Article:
People overwhelmingly value battery life over “thin”. Numerous studies have backed the idea that people want battery life more than any other “innovation”. So why do manufacturers seem to sideline this straight-forward desire in favour of “thin”?
This is guest post by Steve Parkinson, co-founder of Teach Design, a group of Design and Technology teachers. He talks about the opportunities for collaboration with The Restart Project in the classroom.
People love to get their gadgets fixed. There is absolutely no doubt about it. But what we would like to more clearly demonstrate the environmental benefits to repairing.
We talked at the Nesta Hot Topics session on how “open data” can help us use things for longer, and have a better idea of how they are recycled at end of life.
We spoke at the Indie Tech Summit in July. Our message: the same attention we dedicate to privacy, we need to dedicate to a more sustainable use of technology.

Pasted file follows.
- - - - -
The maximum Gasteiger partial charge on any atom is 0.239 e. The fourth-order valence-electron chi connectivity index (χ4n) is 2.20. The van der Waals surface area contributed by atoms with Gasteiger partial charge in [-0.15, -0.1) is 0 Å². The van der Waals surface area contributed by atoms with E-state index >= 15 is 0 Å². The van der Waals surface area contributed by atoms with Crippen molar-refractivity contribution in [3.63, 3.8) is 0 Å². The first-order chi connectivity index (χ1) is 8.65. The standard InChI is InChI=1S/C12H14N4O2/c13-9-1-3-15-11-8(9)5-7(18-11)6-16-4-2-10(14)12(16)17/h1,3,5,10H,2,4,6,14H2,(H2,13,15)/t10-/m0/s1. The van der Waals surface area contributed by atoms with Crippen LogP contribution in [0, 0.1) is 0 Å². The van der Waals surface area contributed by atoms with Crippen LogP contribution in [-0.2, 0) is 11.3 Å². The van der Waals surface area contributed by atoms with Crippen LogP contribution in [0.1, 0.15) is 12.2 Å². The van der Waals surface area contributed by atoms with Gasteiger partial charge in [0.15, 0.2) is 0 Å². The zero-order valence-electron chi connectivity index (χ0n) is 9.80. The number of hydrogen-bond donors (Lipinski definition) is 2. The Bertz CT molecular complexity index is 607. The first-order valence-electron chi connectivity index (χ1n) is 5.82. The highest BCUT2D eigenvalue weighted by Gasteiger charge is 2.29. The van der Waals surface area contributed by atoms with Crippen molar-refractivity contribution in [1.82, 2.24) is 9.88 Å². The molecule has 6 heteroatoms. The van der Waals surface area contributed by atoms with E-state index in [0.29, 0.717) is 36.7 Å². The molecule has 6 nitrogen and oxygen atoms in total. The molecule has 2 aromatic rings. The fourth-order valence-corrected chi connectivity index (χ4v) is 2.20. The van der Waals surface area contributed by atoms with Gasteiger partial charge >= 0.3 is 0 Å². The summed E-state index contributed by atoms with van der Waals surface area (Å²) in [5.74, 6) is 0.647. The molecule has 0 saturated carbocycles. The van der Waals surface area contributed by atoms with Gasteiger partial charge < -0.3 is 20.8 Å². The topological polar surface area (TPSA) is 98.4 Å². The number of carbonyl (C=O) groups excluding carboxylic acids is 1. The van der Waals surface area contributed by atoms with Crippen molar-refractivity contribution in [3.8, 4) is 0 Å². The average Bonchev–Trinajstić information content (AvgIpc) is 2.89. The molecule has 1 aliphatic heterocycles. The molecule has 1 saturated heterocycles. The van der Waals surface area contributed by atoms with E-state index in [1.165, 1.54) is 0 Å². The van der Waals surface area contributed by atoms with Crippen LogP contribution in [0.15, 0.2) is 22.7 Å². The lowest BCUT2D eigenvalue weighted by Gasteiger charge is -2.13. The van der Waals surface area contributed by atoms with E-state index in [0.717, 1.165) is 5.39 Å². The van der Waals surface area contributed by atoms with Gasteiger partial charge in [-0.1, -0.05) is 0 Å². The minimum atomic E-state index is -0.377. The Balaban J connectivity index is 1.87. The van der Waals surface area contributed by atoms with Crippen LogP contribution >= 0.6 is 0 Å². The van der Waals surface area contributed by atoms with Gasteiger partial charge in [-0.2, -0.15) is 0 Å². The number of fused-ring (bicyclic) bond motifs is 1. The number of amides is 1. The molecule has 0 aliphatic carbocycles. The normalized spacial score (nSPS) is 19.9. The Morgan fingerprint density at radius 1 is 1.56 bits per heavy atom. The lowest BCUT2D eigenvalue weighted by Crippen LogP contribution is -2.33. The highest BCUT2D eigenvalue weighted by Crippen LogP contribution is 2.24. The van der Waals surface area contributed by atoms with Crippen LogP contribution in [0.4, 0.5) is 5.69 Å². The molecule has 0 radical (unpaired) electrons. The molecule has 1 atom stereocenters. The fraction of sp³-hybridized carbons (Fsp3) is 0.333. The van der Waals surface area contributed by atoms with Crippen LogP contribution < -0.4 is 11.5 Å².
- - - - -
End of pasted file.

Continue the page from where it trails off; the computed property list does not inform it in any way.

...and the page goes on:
We hosted a very fast, two hour exploration of electronic waste at the Open Knowledge Festival. While we owe much of the growth of “Open Knowledge” to physical networks, hardware and electronics, we often ignore its material aspects and the consequences.
Recently, we contributed to the Environmental Audit Committee’s ongoing inquiry on Growing a Circular Economy – our evidence follows below. Thanks to Lara Houston for her work on this document.
Apple is in PR blitz mode, promoting green initiatives. Yet there is nothing to suggest that Apple is addressing reduction of carbon emissions at manufacture, which according to their own data is the overwhelming majority.
Post originally published on the blog of Resource Conference, a free event on the circular economy. In conversations on the circular economy, especially related to electronics, we often feel that repair is little more than an afterthought. Yet, extending the lifespan of an existing device provides tangible benefits: it reduces waste management costs as well as […]